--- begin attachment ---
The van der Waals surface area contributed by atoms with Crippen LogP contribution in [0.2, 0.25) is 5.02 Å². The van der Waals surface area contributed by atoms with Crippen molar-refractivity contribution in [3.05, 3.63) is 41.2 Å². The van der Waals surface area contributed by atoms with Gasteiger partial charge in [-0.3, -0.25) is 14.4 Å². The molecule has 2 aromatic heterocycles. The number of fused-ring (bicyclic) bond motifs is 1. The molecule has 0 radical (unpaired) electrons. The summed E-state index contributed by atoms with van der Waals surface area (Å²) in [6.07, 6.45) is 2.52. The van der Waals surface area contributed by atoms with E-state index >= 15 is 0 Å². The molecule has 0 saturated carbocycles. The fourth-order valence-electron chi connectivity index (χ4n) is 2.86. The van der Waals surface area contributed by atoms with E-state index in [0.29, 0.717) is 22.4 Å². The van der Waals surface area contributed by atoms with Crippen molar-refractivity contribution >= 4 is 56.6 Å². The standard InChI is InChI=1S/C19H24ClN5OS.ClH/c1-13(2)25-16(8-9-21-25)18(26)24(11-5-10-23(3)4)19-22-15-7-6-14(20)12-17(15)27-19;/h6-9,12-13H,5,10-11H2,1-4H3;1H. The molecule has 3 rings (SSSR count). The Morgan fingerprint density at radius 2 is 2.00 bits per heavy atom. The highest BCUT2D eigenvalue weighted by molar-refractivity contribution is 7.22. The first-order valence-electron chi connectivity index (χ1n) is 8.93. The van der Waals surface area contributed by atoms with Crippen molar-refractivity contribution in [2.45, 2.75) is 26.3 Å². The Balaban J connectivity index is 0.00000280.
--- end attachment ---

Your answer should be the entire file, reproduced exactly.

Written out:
The van der Waals surface area contributed by atoms with Crippen LogP contribution in [0.2, 0.25) is 5.02 Å². The van der Waals surface area contributed by atoms with Crippen molar-refractivity contribution in [3.05, 3.63) is 41.2 Å². The van der Waals surface area contributed by atoms with Gasteiger partial charge in [-0.3, -0.25) is 14.4 Å². The molecule has 2 aromatic heterocycles. The number of fused-ring (bicyclic) bond motifs is 1. The molecule has 0 radical (unpaired) electrons. The summed E-state index contributed by atoms with van der Waals surface area (Å²) in [6.07, 6.45) is 2.52. The van der Waals surface area contributed by atoms with E-state index >= 15 is 0 Å². The molecule has 0 saturated carbocycles. The fourth-order valence-electron chi connectivity index (χ4n) is 2.86. The van der Waals surface area contributed by atoms with E-state index in [0.29, 0.717) is 22.4 Å². The van der Waals surface area contributed by atoms with Crippen molar-refractivity contribution >= 4 is 56.6 Å². The standard InChI is InChI=1S/C19H24ClN5OS.ClH/c1-13(2)25-16(8-9-21-25)18(26)24(11-5-10-23(3)4)19-22-15-7-6-14(20)12-17(15)27-19;/h6-9,12-13H,5,10-11H2,1-4H3;1H. The molecule has 3 rings (SSSR count). The Morgan fingerprint density at radius 2 is 2.00 bits per heavy atom. The highest BCUT2D eigenvalue weighted by molar-refractivity contribution is 7.22. The first-order valence-electron chi connectivity index (χ1n) is 8.93. The van der Waals surface area contributed by atoms with Crippen molar-refractivity contribution in [2.45, 2.75) is 26.3 Å². The Balaban J connectivity index is 0.00000280.